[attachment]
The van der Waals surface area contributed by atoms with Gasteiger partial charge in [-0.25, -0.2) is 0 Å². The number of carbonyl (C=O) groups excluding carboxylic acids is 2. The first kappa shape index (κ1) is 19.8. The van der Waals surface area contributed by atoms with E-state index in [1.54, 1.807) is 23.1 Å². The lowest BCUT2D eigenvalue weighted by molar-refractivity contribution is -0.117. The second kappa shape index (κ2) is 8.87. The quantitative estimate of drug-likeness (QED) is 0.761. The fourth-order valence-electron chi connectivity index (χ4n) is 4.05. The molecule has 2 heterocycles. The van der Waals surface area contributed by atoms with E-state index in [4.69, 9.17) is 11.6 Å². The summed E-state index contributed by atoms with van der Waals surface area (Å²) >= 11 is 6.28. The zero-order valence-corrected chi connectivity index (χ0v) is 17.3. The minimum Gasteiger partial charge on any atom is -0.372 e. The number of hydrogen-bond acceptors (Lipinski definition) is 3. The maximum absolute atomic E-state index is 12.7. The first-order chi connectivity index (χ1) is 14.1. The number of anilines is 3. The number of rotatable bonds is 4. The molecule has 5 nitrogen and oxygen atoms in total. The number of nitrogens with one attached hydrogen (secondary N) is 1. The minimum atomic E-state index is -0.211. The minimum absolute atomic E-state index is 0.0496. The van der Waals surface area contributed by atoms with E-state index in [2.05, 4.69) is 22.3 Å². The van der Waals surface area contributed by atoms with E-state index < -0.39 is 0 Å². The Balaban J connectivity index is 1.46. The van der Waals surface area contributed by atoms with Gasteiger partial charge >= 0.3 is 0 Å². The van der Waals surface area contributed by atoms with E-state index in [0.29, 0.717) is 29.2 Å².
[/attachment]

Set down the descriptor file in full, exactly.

The van der Waals surface area contributed by atoms with Gasteiger partial charge in [-0.25, -0.2) is 0 Å². The number of carbonyl (C=O) groups excluding carboxylic acids is 2. The first kappa shape index (κ1) is 19.8. The van der Waals surface area contributed by atoms with E-state index in [1.54, 1.807) is 23.1 Å². The lowest BCUT2D eigenvalue weighted by molar-refractivity contribution is -0.117. The second kappa shape index (κ2) is 8.87. The quantitative estimate of drug-likeness (QED) is 0.761. The fourth-order valence-electron chi connectivity index (χ4n) is 4.05. The molecule has 2 heterocycles. The van der Waals surface area contributed by atoms with E-state index in [4.69, 9.17) is 11.6 Å². The summed E-state index contributed by atoms with van der Waals surface area (Å²) >= 11 is 6.28. The zero-order valence-corrected chi connectivity index (χ0v) is 17.3. The minimum Gasteiger partial charge on any atom is -0.372 e. The number of hydrogen-bond acceptors (Lipinski definition) is 3. The maximum absolute atomic E-state index is 12.7. The first-order chi connectivity index (χ1) is 14.1. The number of anilines is 3. The number of rotatable bonds is 4. The molecule has 5 nitrogen and oxygen atoms in total. The number of nitrogens with one attached hydrogen (secondary N) is 1. The minimum atomic E-state index is -0.211. The minimum absolute atomic E-state index is 0.0496. The van der Waals surface area contributed by atoms with E-state index in [2.05, 4.69) is 22.3 Å². The van der Waals surface area contributed by atoms with E-state index < -0.39 is 0 Å². The Balaban J connectivity index is 1.46. The van der Waals surface area contributed by atoms with Gasteiger partial charge >= 0.3 is 0 Å². The van der Waals surface area contributed by atoms with E-state index in [0.29, 0.717) is 29.2 Å².